new-modified-hipaa-compliance-during-the-covid-19-coronavirus-pandemic-emergency

New Modified HIPAA Compliance During the COVID-19 Coronavirus Pandemic Emergency

Live Webinar

  • 60 minutes

Medical records and protected health information laws are well known in the health care professions. Exceptions have always existed to these privacy laws, such as those for law enforcement and for public health purpose.In the face of the global pandemic of the COVID-19 coronavirus, additional exceptions are being moved to the forefront of HIPAA confidentiality with relaxed enforcement of the HIPAA rules as announced by the Department of Health and Human Services.These are called notices of enforcement discretion. Does this mean that the rule is no longer in effect? Does it mean the rule is in effect, but the government enforcement officials will “look the other way” at this time?

Erase the fear, uncertainty, and doubt about the current status of the COVID-19 coronavirus exceptions for HIPAA and the application of HIPAA privacy exceptions for public health activities and law enforcement now in effect that transcend local, state, and national governments. This new webinar covers the modified HIPAA privacy in light of the COVID-19 coronavirus emergency pandemic.

Join this session with expert speaker Mark R. Brengelman, where he will discuss the most important, current Notices of Enforcement Discretion, including those applicable to community-based testing sites, business associates, and telehealth.With specific regard to telehealth, the health care practitioner must not ignore applicable state laws on the provision of mental health services via electronic methods because those state laws exist independent of the federal HIPAA laws now being the subject of relaxed enforcement at the federal level.

Session Highlights:

This webinar will cover the following topics 

  • The basics of HIPAA privacy 

  • The basics of HIPAA privacy for public health exceptions and for law enforcement exceptions

  • Notices of Enforcement Discretion for Community-based Testing Sites

  • Notices of Enforcement Discretion for Business Associates

  • Notice of Enforcement Discretion for Telehealth

  • Sampling of telehealth privacy and security rules for mental health practitioners in addition to HIPAA rules;

  • Public health exceptions during a declared emergency

  • Summary of a health care practitioner's perspective.

Why You Should Attend:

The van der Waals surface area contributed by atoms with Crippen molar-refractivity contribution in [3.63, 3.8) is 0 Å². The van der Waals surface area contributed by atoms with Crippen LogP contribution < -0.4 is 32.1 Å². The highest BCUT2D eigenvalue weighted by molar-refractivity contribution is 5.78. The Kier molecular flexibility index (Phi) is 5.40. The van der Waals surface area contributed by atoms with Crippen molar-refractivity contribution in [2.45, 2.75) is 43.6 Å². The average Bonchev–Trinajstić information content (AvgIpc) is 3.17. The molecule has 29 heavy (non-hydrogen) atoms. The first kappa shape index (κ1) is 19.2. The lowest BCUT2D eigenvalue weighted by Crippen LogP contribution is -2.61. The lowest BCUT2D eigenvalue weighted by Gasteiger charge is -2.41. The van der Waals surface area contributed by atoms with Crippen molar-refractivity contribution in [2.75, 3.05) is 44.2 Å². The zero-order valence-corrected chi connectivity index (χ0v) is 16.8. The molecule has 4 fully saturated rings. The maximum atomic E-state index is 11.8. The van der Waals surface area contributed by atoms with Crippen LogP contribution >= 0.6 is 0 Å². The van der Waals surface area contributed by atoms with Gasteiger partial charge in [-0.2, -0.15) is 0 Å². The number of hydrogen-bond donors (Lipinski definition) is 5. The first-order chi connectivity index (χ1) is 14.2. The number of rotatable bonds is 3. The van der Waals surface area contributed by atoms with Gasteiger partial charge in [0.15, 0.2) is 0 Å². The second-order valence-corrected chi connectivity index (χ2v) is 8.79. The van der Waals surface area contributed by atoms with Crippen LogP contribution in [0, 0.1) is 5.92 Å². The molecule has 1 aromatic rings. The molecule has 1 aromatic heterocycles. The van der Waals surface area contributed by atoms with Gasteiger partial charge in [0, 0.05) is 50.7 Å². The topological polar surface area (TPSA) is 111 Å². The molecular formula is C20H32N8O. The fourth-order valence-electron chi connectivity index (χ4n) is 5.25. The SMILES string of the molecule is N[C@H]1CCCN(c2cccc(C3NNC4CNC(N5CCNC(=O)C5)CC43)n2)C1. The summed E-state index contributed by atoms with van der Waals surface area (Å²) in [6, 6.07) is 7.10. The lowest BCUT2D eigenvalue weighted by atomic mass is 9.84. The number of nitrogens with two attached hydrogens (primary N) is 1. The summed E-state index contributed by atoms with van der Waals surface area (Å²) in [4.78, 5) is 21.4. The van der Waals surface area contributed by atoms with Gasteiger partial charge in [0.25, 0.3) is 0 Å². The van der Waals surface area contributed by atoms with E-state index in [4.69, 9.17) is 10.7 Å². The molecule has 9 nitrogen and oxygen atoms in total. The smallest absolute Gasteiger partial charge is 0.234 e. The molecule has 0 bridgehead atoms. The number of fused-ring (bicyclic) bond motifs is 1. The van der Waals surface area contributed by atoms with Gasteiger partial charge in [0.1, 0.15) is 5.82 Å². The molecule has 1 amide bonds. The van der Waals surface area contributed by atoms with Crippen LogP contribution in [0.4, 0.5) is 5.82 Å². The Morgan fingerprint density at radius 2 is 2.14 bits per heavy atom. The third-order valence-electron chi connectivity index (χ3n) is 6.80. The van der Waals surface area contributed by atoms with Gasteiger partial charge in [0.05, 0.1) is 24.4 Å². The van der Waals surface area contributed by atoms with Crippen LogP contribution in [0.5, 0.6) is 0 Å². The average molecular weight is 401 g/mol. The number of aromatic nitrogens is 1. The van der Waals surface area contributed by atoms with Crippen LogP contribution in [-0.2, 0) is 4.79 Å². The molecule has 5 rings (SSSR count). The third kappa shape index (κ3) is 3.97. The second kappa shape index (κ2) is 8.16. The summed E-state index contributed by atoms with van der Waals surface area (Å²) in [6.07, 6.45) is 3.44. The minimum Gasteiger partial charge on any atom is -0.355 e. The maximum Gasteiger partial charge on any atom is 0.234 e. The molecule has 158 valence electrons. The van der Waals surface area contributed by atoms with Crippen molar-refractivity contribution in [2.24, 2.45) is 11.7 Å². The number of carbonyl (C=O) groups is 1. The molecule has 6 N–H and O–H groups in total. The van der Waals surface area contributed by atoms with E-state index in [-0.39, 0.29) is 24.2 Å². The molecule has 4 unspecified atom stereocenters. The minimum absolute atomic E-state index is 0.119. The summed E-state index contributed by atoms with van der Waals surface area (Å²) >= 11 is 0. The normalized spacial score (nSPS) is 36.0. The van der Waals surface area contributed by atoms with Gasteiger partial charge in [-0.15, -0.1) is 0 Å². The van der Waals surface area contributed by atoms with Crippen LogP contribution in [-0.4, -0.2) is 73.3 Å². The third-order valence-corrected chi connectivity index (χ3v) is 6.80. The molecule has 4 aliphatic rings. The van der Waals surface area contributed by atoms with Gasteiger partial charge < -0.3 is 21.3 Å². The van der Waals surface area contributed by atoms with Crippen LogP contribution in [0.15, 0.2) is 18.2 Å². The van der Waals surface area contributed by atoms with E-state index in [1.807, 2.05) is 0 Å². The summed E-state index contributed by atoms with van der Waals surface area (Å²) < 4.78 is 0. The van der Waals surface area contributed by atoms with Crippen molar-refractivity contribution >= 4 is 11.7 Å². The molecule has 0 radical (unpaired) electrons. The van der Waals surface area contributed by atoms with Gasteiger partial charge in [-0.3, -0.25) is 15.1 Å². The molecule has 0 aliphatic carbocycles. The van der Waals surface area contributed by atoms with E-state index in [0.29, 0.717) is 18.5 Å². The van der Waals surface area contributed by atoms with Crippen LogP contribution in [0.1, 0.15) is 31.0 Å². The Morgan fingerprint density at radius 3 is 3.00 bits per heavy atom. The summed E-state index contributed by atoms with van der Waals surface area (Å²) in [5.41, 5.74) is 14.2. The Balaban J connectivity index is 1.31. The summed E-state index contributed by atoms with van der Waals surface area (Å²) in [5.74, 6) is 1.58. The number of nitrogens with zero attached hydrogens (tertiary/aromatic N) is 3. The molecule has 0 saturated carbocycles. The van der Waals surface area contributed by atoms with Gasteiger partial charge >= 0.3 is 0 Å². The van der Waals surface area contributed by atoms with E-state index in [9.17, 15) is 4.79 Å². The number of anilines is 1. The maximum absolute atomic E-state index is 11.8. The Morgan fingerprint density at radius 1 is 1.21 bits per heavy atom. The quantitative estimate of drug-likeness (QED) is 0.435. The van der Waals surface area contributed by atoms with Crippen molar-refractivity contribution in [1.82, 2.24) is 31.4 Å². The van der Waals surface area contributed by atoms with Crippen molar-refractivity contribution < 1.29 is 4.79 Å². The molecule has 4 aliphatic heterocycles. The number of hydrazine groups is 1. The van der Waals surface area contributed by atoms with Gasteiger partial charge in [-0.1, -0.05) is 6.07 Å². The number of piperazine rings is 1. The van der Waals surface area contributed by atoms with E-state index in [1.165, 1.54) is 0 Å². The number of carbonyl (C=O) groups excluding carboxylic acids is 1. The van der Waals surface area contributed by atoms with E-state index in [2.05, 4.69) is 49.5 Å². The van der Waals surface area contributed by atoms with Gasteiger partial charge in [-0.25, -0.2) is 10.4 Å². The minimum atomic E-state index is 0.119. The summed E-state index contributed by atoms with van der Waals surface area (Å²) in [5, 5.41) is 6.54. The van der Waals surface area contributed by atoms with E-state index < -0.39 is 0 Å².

This new webinar will review the most important, current Notices of Enforcement Discretion, including those applicable to community-based testing sites, business associates, and telehealth.

With specific regard to telehealth, the health care practitioner must not ignore applicable state laws on the provision of mental health services via electronic methods because those state laws exist independent of the federal HIPAA laws now being the subject of relaxed enforcement at the federal level. This webinar will summarize a sampling of state laws governing tele practice so those attending can see examples and can ask in their own jurisdiction what similar laws still apply to them in their own state or jurisdiction.

This new webinar covers the modified HIPAA privacy in light of the COVID-19 coronavirus emergency pandemic.

Who Should Attend :

  • Health care attorneys

  • hospital directors

  • public health officials

  • emergency department workers

  • directors of nursing

  • corporate compliance officers in health care

  • medical records staff of medical offices and health care entities

  • hospital attorneys

  • health care practitioners who are covered entities

  • law enforcement officers in health care compliance

  • state boards and agencies with jurisdiction over state licenses to practice a health care profession


You may ask your Question directly to our expert during the Q&A session. 
** You can buy On-Demand and view it at your convenience

Mark  Brengelman

Mark Brengelman

Mark R Brengelman has worked as the assigned counsel to numerous health professions licensure boards as an Assistant Attorney General for the Commonwealth of Kentucky. Moving to private practice, he now helps private clients in health care in a wide variety of contexts. He graduated with both Bachelor's and Master's degrees in philosophy from Emory University in Atlanta. He then earned a Juris Doctorate from the University Of Kentucky College Of Law. In 1995, he became an assistant attorney general and focused in the area of administrative and professional law where he represented multiple boards as general counsel and prosecuting attorney.

Mr. Brengelman is a frequent participant in continuing education and has been a presenter for over thirty national and state organizations and private companies, including webinars and in-person seminars. These national and state organizations include the Kentucky Bar Association, the Kentucky Office of the Attorney General, and the National Attorneys General Training and Research Institute.

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